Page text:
In Nags Head, N.C., Christopher Hoogstraten ’17 sat bundled in the sand just past six in the morning this March. With other Haverford and Bryn Mawr ultimate players, he watched the luminous east coast sunrise on the final day of a spring break training trip. It was then, after months of grappling with Virginia Woolf’s difficult book The Waves, that he had his “eureka” moment.
“I was struck by the overfullness of the sunrise over the ocean—there was something intense and excessive, downright startling even, about its forceful presence,” said the English major and philosophy minor. “Throughout the long process of honing my drafts, whenever I lost my way amidst all the revisions, jargon, and proper syntax, I urged my mind back to that wonderful flirtation with ecstasy.”
In his thesis, “Life Actually and the Human Undone: Sensation, Ecstasy, and Madness in Virginia Woolf’s The Waves,” Hoogstraten drew from the criticism of French philosopher Gilles Deleuze as he closely read the story’s “interludes” that describe vivid seashore landscapes. His analysis led him time and time again to his own oceanic observations. “I find it particularly fitting that my reading of The Waves ultimately flowed from a rapt hour of staring out over the ocean,” he said.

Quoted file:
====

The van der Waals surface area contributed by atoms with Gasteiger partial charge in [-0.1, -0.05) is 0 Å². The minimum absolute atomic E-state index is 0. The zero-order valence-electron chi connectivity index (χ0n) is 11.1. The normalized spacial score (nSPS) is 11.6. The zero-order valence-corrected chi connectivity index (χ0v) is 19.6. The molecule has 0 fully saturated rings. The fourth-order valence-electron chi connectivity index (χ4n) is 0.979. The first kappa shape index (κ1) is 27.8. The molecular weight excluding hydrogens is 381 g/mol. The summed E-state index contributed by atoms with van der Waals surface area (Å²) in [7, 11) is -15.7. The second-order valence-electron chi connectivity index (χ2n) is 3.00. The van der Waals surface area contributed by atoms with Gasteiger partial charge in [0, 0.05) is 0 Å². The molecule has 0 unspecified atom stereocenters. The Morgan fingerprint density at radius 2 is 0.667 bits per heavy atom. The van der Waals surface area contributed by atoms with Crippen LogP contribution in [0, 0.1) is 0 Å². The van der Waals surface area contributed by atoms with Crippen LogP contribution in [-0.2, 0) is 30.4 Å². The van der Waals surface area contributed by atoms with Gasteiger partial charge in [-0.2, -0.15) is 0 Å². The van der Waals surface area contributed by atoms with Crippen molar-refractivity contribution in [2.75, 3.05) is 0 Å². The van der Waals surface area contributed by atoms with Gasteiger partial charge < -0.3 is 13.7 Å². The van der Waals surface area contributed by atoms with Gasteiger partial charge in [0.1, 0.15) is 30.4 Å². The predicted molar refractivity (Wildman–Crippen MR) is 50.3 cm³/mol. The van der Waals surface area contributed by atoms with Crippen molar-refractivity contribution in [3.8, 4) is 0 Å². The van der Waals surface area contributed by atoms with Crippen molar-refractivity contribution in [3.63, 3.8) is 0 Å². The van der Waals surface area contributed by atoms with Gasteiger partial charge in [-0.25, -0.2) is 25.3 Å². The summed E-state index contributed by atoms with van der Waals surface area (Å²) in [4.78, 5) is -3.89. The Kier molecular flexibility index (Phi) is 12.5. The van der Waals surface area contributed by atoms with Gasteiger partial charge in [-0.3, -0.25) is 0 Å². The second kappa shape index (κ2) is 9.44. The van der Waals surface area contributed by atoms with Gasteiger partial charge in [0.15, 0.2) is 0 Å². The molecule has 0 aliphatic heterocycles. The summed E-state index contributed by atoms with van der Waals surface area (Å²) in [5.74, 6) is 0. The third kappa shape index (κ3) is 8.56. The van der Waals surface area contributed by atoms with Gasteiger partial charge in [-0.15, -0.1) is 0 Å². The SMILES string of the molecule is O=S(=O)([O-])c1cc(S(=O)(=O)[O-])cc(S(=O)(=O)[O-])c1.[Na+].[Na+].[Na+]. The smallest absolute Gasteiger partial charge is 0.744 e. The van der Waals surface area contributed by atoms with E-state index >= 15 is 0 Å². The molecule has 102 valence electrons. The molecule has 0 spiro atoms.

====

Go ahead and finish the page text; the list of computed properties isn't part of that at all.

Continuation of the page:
Hoogstraten, who graduated summa cum laude, is grateful for advising from Visiting Assistant Professor of English Benjamin Parris. After teaching English in Chiang Rai, Thailand with the Princeton in Asia fellowship program this upcoming year, he hopes to pursue graduate education in English literature.
What did you learn working on your thesis?
Perhaps most of all, I learned about the difficulties and rewards of pursuing a long-term writing project. Ordinarily, I start off already knowing what I want to say in a paper, whereas with [my] thesis I grew into my argument as I wandered. That meant taking the long road, investing months delving deeper into a thinker that fascinated me and a text that seemed bottomless. It was extremely rewarding to feel my argument grow in stages—leaps, backtracks, and the occasional quagmire. I truly lived with this paper for much of senior year.
What are the implications for your thesis research?
The Waves is woven out of two alternating series. The impersonal “interludes” sections present certain hours of the day within a marvelously alive seashore landscape. Alternating with the interludes, the “monologues” are composed of six voices that soliloquize upon their momentary thoughts and sensations with a strange, self-reflective detachment. Many critics of The Waves tend to overlook the interlude scenes to focus on the monologues and their dramas of human consciousness. I hope my thesis can show that these interludes deserve more attention as an essential rethinking of the complex interrelation between nature, sensation, and consciousness.
—Michael Weber ’19
“What They Learned” is a blog series exploring the thesis work of recent graduates.